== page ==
On Mother's Day, 2005, the Marine Corps Gunnery Sergeant and Military Chaplain came to Beth Belle's home in Fairfax, Virginia, and told her that her son, Lance Corporal Nicholas Kirven, had been killed during a firefight with Afghan insurgents.
The grief hit Beth and her husband, Michael, immediately, and they weren't sure how they were going to handle it. "Those months were really hard, of course," Beth remembers. "But a couple months later our close friends invited us to their house for dinner and helped us realize that we could do something for him."
Beth contacted the Virginia Community Foundation, a endowment fund focused on strengthening local communities, about starting an organization in Nicholas' name. She also formed a weekly committee, made up of friends, family, and community members, to discuss what to do with the fund.
"Nicholas was a really gifted musician. He played piano since he was four and was just a beautiful player and composer," Beth said. "So we wanted to give back to young music students in the community."
Beth and her committee immediately made plans to hold a golf tournament in her hometown of Fairfax in October of that same year, with the money going towards high school scholarships for young, gifted musicians who can't afford lessons or equipment, in addition to Save the Children, an organization close to Nicholas' own heart.
"Nicholas loved the kids overseas; he'd send photos back of him with the kids, giving them toys, and things like that," Beth said. "We wanted to work with an organization that helped kids in Afghanistan."
Since 2005, the Nicholas Kirven Fund has held tournaments every year, and has raised upwards of $200,000. "It's a lot of work every year," Beth says, "But we have a lot of great people who support us."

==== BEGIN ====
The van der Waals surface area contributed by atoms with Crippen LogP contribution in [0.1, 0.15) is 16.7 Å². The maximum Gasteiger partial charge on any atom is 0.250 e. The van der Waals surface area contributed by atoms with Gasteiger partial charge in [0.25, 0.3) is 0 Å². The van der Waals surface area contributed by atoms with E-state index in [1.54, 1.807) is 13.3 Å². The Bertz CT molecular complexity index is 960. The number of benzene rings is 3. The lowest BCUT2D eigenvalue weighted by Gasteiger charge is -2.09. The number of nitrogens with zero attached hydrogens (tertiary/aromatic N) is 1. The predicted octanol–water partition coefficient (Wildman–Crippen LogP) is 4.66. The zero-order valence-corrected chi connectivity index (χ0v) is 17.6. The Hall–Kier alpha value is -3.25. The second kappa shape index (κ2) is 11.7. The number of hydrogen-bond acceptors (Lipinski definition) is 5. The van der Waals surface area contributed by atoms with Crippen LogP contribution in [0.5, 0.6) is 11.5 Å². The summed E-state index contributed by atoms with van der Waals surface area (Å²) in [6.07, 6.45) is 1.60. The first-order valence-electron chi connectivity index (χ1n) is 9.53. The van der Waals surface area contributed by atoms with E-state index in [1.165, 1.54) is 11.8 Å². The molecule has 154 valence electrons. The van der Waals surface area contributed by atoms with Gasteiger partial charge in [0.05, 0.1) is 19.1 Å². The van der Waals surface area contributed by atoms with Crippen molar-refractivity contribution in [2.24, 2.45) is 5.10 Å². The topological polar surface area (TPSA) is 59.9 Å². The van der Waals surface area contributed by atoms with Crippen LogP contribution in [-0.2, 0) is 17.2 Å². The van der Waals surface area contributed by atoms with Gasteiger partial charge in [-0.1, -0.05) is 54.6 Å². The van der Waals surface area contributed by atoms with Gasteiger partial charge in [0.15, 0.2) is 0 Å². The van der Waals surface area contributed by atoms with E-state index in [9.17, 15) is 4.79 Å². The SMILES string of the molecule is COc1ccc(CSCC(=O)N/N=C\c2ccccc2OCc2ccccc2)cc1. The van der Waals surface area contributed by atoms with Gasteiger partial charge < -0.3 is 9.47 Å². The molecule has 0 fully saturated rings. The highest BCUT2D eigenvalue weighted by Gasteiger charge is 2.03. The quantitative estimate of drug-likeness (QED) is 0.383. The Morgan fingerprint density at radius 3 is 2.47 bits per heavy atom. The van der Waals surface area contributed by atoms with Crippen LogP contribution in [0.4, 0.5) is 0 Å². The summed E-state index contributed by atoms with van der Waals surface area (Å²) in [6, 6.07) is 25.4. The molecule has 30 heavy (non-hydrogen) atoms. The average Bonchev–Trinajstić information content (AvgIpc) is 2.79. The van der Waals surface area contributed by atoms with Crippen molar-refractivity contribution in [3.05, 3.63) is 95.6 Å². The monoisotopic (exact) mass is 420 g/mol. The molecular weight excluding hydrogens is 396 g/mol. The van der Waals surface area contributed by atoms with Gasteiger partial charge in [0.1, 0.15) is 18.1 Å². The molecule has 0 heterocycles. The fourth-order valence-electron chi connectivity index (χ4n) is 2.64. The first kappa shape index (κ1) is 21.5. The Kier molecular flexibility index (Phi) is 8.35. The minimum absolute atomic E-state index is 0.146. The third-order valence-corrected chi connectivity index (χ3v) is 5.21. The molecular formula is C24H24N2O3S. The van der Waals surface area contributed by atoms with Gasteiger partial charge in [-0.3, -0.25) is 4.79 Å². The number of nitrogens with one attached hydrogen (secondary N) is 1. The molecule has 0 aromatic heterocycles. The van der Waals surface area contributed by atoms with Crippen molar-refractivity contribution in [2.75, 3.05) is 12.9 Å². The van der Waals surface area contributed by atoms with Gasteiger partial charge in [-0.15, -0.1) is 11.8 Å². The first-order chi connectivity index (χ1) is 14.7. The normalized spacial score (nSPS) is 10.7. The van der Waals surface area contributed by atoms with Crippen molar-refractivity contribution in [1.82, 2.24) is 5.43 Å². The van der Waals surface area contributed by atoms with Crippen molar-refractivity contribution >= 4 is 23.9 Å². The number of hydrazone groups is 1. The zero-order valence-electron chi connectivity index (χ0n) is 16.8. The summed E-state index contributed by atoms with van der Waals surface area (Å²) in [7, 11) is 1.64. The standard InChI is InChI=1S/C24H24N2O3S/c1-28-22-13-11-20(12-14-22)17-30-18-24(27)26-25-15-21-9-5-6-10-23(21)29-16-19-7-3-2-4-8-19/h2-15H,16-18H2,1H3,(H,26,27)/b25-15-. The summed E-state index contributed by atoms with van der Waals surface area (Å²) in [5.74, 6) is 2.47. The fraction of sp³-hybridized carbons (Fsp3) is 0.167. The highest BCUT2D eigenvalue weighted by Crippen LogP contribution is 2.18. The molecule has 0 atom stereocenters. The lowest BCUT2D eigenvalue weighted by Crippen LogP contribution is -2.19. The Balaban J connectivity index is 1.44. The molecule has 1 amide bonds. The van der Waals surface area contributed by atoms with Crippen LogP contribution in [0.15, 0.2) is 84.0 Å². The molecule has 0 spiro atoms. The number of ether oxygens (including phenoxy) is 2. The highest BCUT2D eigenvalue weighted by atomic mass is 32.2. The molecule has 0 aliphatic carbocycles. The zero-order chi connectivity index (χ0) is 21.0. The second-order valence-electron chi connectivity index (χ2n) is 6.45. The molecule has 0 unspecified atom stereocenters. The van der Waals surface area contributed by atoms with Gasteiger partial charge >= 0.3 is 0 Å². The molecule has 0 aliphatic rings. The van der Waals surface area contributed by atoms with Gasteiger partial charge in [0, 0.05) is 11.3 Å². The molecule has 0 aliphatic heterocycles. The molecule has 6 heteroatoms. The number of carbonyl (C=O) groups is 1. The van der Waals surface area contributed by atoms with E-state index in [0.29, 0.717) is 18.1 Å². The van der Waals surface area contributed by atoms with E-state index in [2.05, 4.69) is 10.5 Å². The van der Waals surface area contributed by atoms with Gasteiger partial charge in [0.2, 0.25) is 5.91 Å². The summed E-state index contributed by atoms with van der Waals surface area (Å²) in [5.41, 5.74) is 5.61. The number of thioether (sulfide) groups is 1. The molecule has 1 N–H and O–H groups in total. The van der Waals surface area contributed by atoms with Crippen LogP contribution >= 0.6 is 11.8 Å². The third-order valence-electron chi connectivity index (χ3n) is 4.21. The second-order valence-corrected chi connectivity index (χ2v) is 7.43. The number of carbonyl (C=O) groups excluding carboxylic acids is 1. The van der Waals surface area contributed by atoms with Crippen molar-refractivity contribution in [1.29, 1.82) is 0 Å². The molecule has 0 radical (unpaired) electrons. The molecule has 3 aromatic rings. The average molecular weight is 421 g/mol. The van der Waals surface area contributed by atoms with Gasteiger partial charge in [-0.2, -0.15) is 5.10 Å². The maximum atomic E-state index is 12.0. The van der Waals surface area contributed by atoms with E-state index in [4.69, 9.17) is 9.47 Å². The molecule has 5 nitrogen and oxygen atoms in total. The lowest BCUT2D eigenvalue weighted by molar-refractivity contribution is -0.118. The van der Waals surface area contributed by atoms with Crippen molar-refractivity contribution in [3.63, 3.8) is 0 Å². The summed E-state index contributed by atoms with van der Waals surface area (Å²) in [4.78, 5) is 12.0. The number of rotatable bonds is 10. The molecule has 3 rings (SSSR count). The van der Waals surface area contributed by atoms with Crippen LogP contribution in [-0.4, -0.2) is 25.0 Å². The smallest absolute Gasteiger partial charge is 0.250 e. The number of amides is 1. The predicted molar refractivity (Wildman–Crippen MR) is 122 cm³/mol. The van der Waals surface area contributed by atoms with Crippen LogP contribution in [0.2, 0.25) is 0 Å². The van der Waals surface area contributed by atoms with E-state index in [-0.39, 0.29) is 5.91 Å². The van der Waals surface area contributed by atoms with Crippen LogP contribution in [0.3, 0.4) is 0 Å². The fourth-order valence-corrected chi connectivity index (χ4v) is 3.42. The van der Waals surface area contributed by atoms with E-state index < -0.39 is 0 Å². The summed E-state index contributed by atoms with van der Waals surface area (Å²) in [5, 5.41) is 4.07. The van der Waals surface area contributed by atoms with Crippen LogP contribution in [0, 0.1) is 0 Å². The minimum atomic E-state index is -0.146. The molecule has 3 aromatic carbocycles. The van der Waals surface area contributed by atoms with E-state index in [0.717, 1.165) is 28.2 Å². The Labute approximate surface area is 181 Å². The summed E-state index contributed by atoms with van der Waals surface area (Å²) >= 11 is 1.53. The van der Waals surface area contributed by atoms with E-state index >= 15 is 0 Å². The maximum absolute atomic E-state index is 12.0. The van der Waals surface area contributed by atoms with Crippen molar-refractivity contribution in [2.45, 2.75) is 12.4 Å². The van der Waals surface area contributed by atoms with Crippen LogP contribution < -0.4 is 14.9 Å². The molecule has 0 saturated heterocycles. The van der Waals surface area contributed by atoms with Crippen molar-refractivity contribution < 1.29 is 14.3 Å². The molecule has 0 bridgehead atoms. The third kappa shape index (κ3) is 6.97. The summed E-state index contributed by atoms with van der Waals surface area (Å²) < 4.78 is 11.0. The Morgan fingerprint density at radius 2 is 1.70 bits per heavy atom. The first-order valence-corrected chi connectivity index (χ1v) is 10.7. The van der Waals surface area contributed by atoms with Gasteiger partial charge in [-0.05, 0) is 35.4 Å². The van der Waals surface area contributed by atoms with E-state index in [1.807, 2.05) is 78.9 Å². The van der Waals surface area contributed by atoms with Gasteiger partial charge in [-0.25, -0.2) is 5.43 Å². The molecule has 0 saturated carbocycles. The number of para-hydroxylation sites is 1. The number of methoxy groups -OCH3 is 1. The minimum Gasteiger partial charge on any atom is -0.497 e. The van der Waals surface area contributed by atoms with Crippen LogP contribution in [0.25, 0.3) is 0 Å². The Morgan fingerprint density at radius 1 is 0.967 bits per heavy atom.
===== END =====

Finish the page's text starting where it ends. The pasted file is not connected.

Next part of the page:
Beth's daughter, Pride, graduated from college the day before Nicholas died, and today works as a trauma ICU nurse. Nicholas' younger brother, Joseph, is an aspiring musician, currently attending college in Florida. Her husband, Michael, is a homebuilder. "It's been a tough time for that," Beth says.
Aside from her work with the Fund, Beth also makes an effort to stay connected with the other families whose children are buried near Nicholas' grave in section 60 of Arlington National Cemetery. They've become a close support group for one another over the years.
"The boy buried next to Nicholas, Larry Philippon, he was killed on the same day and at the same time as Nicholas, but he was in Iraq," Beth said. "And the casualty assistant officer came to his mother's door in Connecticut at the same time as the officer came to our door in Virginia. We make a point to say visit Larry whenever we visit Nicholas."
Read testimonials about Nicholas and learn more about the fund at www.nicholaskirven.com.
This story is part of Military Families Week, an effort by HuffPost and AOL to put a spotlight on issues affecting America's families who serve. Find more at jobs.aol.com/militaryfamilies and aol.com.